4. Actually try. I saw a lovely interview with actor Leslie Odom, Jr, star of Hamilton and the handsome crooner on those sappy Nationwide commercials. Years ago, he was about to quit acting when his agent told him that he can't do that until he has first really tried. Going to auditions and waiting was not enough, so he started studying and practicing and performing for himself and taking himself seriously....and now he is an actor who is paid. We often quit before we try. Trying is looking at each failure as an opportunity to do something else. "But I tried to eat healthy but when I go out, I can't help it!" Did you ask to go to a healthier restaurant? Did you split your meal in half before it was brought to the table? Did you pour your water on your plate after you said you were full? Did you stop going out to restaurants? Did you make your friends take your food away before you had a chance to finish your plate? Did you drink a gallon of water before the meal, keeping you in the bathroom and away from your plate? I mean, yes, much of this is ridiculous, but the dogged determination to find another way to not eat those extra calories is worthy of inspection. We are all super-smart. Use those smarts to try and try again. If you really want it, you will.
5. Decide what you want and generate great ideas based only on this. Do not commit to resolutions that you read on the internet or your best friend is doing, or worse yet, you think it might be good for you. Those will all fail. When making resolutions, think about what is closest to your own heart. Think about what kind of year you want to have and what it would take to get there. Think about the smallest changes or adjustments you can make to feel better each day. Little changes lead to big changes. Little changes are easy to do when we care about them and when we understand how it serves us well. I say it all of the time and nothing could be more true - we get to decide what kind of life we are going to lead. The lives we lead are built upon daily choices, decided by us, connected to what we care about, and realistic in nature.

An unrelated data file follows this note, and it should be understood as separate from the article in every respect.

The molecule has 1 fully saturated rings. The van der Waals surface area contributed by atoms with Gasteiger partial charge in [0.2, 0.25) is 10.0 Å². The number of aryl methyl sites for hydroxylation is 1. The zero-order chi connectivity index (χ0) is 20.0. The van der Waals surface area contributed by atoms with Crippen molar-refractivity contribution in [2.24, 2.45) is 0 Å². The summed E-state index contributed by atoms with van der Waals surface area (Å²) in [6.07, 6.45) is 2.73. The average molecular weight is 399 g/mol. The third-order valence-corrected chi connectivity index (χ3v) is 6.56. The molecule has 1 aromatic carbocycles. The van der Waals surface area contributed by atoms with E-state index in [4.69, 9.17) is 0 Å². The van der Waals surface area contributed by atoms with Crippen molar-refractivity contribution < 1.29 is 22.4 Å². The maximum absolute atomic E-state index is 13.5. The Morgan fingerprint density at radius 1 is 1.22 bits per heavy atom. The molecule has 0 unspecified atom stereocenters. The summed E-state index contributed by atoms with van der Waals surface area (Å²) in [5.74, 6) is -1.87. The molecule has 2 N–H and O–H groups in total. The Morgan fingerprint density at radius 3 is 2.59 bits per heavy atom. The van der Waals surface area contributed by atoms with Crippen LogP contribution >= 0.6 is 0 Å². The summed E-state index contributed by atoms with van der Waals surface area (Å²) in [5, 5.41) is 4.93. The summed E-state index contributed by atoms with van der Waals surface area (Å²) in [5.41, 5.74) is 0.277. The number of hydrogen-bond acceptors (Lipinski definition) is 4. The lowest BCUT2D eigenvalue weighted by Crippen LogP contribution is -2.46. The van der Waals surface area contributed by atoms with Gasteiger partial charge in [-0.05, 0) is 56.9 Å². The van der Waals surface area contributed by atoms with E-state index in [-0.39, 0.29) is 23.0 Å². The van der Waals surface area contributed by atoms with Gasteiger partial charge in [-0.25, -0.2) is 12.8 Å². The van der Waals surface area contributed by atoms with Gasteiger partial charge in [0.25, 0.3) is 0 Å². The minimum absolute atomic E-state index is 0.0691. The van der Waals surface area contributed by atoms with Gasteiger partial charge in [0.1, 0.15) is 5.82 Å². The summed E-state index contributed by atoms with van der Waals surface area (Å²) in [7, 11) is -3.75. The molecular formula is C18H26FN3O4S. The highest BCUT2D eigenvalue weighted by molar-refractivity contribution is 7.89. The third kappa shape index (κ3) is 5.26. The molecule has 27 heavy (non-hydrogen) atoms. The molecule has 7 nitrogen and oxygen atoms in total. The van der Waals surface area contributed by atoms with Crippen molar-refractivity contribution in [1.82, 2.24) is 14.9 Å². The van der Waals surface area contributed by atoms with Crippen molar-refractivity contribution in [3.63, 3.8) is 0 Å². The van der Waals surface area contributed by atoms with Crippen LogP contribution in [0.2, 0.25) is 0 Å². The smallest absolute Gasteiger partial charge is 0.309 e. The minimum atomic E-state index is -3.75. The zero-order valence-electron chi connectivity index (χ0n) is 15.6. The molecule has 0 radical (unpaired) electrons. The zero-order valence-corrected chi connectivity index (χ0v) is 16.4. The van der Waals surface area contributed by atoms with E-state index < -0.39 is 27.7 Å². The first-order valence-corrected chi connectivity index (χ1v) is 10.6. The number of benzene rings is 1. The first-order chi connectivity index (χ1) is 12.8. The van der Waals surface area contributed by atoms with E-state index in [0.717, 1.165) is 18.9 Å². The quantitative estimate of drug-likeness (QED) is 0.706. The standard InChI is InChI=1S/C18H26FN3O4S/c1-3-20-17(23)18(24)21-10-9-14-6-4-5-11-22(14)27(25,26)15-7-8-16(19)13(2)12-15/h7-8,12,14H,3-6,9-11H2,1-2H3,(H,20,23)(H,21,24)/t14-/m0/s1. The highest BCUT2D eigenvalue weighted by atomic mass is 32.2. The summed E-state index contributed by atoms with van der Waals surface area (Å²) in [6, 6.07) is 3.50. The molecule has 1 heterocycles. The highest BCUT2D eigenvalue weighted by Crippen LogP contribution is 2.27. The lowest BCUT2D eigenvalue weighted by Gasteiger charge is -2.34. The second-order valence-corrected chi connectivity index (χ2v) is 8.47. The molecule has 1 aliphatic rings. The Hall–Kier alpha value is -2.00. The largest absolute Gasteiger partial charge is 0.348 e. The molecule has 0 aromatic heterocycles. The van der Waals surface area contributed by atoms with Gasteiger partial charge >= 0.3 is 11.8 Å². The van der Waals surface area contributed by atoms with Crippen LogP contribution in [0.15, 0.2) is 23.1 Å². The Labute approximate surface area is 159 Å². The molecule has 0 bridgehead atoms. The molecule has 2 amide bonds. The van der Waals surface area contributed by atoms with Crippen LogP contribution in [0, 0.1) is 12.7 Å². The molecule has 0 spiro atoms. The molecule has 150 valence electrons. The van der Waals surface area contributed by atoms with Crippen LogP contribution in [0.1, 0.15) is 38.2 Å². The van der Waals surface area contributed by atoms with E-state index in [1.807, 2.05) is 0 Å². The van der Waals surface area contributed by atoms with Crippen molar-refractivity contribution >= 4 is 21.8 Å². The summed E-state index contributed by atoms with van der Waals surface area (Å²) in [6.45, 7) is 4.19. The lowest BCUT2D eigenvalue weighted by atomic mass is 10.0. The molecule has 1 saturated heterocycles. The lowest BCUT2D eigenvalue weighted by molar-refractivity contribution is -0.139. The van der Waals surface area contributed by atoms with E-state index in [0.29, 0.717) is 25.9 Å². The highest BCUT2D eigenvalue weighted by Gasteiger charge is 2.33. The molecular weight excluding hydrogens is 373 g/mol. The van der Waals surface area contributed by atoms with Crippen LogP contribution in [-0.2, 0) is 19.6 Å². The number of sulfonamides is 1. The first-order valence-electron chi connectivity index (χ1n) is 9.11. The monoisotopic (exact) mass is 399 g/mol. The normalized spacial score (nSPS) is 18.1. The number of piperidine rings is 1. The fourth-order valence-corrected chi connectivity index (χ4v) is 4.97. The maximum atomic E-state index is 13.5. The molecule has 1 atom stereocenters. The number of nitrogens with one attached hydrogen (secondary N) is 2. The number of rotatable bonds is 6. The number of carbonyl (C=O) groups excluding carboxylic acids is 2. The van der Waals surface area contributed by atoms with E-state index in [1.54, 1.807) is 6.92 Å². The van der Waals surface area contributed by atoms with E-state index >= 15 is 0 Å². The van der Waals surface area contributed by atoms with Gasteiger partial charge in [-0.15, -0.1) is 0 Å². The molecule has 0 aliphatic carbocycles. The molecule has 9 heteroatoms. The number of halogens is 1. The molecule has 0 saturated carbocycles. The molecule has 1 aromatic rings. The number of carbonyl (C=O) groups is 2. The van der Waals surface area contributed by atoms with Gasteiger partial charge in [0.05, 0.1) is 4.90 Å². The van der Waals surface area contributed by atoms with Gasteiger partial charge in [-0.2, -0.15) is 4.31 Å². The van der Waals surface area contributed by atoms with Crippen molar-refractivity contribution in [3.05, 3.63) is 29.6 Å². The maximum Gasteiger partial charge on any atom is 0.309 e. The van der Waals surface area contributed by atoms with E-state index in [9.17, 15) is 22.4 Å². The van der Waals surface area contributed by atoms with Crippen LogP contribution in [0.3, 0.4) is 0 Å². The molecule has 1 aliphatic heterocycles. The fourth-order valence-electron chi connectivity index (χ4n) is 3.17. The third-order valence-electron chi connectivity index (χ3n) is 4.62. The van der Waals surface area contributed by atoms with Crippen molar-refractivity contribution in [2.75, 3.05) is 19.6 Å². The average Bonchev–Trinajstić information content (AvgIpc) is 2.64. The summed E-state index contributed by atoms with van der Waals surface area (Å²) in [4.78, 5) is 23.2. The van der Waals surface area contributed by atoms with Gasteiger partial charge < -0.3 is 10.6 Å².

Generate great ideas, get real, give yourself some credit, try, and most importantly, stay committed to what you care about most. And if you slip up and eat that cake, just enjoy it. And move on. Tomorrow is another day. It is never too late to start. Turn the page on this past week, or year, or lifetime, and get started on making 2019 your best year ever.